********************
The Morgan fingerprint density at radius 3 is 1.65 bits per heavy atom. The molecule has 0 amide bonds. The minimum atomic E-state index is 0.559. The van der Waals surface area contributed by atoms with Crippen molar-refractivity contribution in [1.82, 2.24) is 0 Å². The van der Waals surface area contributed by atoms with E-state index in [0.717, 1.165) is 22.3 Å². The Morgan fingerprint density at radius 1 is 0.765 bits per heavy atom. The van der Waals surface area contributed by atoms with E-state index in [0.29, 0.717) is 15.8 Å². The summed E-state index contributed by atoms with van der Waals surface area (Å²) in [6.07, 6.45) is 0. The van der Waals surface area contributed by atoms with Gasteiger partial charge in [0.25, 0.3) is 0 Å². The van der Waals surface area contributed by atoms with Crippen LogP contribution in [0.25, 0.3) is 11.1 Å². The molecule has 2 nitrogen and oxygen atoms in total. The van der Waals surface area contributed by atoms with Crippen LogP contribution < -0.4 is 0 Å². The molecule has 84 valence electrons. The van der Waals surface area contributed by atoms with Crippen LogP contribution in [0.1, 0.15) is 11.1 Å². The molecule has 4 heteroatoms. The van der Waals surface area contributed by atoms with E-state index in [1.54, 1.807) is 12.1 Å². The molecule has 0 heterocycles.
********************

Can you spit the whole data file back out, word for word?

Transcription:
The Morgan fingerprint density at radius 3 is 1.65 bits per heavy atom. The molecule has 0 amide bonds. The minimum atomic E-state index is 0.559. The van der Waals surface area contributed by atoms with Crippen molar-refractivity contribution in [1.82, 2.24) is 0 Å². The van der Waals surface area contributed by atoms with E-state index in [0.717, 1.165) is 22.3 Å². The Morgan fingerprint density at radius 1 is 0.765 bits per heavy atom. The van der Waals surface area contributed by atoms with E-state index in [0.29, 0.717) is 15.8 Å². The summed E-state index contributed by atoms with van der Waals surface area (Å²) in [6.07, 6.45) is 0. The van der Waals surface area contributed by atoms with Gasteiger partial charge in [0.25, 0.3) is 0 Å². The van der Waals surface area contributed by atoms with Crippen LogP contribution in [0.25, 0.3) is 11.1 Å². The molecule has 2 nitrogen and oxygen atoms in total. The van der Waals surface area contributed by atoms with Crippen LogP contribution < -0.4 is 0 Å². The molecule has 84 valence electrons. The van der Waals surface area contributed by atoms with Crippen LogP contribution in [0.1, 0.15) is 11.1 Å². The molecule has 4 heteroatoms. The van der Waals surface area contributed by atoms with E-state index in [1.54, 1.807) is 12.1 Å². The molecule has 0 heterocycles.